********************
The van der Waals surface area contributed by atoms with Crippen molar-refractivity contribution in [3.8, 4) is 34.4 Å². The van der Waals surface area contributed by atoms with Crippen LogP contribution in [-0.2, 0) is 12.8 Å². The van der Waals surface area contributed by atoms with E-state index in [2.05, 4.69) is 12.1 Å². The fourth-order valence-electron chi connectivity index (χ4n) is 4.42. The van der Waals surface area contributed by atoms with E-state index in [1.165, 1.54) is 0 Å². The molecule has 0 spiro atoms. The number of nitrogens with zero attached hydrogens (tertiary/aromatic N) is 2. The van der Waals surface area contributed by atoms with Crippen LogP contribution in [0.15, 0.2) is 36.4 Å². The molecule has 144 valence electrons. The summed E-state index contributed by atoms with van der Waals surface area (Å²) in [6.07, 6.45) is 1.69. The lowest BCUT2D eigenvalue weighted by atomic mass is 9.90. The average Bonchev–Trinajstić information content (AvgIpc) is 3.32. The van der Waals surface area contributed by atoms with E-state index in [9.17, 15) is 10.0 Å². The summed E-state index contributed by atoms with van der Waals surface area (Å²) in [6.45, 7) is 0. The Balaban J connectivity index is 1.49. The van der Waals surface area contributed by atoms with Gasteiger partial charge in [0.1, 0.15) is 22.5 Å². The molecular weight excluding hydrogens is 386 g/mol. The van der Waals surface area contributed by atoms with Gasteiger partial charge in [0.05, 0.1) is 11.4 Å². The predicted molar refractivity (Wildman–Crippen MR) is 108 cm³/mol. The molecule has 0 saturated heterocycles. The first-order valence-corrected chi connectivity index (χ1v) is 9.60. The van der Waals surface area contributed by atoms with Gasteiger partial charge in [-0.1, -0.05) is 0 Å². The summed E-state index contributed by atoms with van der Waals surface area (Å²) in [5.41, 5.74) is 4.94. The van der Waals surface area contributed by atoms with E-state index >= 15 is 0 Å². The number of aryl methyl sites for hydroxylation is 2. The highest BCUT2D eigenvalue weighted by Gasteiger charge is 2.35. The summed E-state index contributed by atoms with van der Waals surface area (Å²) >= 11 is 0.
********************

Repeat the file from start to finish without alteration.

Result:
The van der Waals surface area contributed by atoms with Crippen molar-refractivity contribution in [3.8, 4) is 34.4 Å². The van der Waals surface area contributed by atoms with Crippen LogP contribution in [-0.2, 0) is 12.8 Å². The van der Waals surface area contributed by atoms with E-state index in [2.05, 4.69) is 12.1 Å². The fourth-order valence-electron chi connectivity index (χ4n) is 4.42. The van der Waals surface area contributed by atoms with E-state index in [1.165, 1.54) is 0 Å². The molecule has 0 spiro atoms. The number of nitrogens with zero attached hydrogens (tertiary/aromatic N) is 2. The van der Waals surface area contributed by atoms with Crippen LogP contribution in [0.15, 0.2) is 36.4 Å². The molecule has 144 valence electrons. The summed E-state index contributed by atoms with van der Waals surface area (Å²) in [6.07, 6.45) is 1.69. The lowest BCUT2D eigenvalue weighted by atomic mass is 9.90. The average Bonchev–Trinajstić information content (AvgIpc) is 3.32. The van der Waals surface area contributed by atoms with E-state index in [9.17, 15) is 10.0 Å². The summed E-state index contributed by atoms with van der Waals surface area (Å²) in [6.45, 7) is 0. The Balaban J connectivity index is 1.49. The van der Waals surface area contributed by atoms with Gasteiger partial charge in [0.1, 0.15) is 22.5 Å². The molecular weight excluding hydrogens is 386 g/mol. The van der Waals surface area contributed by atoms with Gasteiger partial charge in [0.05, 0.1) is 11.4 Å². The predicted molar refractivity (Wildman–Crippen MR) is 108 cm³/mol. The molecule has 0 saturated heterocycles. The first-order valence-corrected chi connectivity index (χ1v) is 9.60. The van der Waals surface area contributed by atoms with Gasteiger partial charge in [-0.1, -0.05) is 0 Å². The summed E-state index contributed by atoms with van der Waals surface area (Å²) in [5.41, 5.74) is 4.94. The van der Waals surface area contributed by atoms with E-state index >= 15 is 0 Å². The number of aryl methyl sites for hydroxylation is 2. The highest BCUT2D eigenvalue weighted by Gasteiger charge is 2.35. The summed E-state index contributed by atoms with van der Waals surface area (Å²) >= 11 is 0.